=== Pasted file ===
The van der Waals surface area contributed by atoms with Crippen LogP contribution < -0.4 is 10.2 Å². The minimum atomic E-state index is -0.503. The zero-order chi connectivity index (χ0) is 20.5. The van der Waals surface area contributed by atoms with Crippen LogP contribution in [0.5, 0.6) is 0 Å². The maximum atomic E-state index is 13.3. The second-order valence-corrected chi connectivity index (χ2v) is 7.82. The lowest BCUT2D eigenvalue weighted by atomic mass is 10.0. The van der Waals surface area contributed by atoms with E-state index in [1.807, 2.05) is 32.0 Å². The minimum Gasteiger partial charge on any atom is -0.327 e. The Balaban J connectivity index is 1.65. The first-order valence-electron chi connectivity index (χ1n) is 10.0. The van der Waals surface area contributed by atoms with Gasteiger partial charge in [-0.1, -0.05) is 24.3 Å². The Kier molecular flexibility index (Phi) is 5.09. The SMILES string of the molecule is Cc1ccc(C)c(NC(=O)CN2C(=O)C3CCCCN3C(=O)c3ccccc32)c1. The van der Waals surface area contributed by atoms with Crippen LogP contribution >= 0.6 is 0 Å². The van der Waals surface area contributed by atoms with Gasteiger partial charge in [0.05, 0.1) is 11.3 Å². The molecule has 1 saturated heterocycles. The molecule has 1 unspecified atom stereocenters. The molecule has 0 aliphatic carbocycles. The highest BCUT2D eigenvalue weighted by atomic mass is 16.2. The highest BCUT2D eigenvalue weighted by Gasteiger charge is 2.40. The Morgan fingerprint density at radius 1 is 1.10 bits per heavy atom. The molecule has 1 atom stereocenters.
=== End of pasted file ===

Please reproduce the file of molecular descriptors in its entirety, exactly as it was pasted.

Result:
The van der Waals surface area contributed by atoms with Crippen LogP contribution < -0.4 is 10.2 Å². The minimum atomic E-state index is -0.503. The zero-order chi connectivity index (χ0) is 20.5. The van der Waals surface area contributed by atoms with Crippen LogP contribution in [0.5, 0.6) is 0 Å². The maximum atomic E-state index is 13.3. The second-order valence-corrected chi connectivity index (χ2v) is 7.82. The lowest BCUT2D eigenvalue weighted by atomic mass is 10.0. The van der Waals surface area contributed by atoms with E-state index in [1.807, 2.05) is 32.0 Å². The minimum Gasteiger partial charge on any atom is -0.327 e. The Balaban J connectivity index is 1.65. The first-order valence-electron chi connectivity index (χ1n) is 10.0. The van der Waals surface area contributed by atoms with Gasteiger partial charge in [-0.1, -0.05) is 24.3 Å². The Kier molecular flexibility index (Phi) is 5.09. The SMILES string of the molecule is Cc1ccc(C)c(NC(=O)CN2C(=O)C3CCCCN3C(=O)c3ccccc32)c1. The van der Waals surface area contributed by atoms with Crippen LogP contribution >= 0.6 is 0 Å². The van der Waals surface area contributed by atoms with Gasteiger partial charge in [0.05, 0.1) is 11.3 Å². The molecule has 1 saturated heterocycles. The molecule has 1 unspecified atom stereocenters. The molecule has 0 aliphatic carbocycles. The highest BCUT2D eigenvalue weighted by atomic mass is 16.2. The highest BCUT2D eigenvalue weighted by Gasteiger charge is 2.40. The Morgan fingerprint density at radius 1 is 1.10 bits per heavy atom. The molecule has 1 atom stereocenters.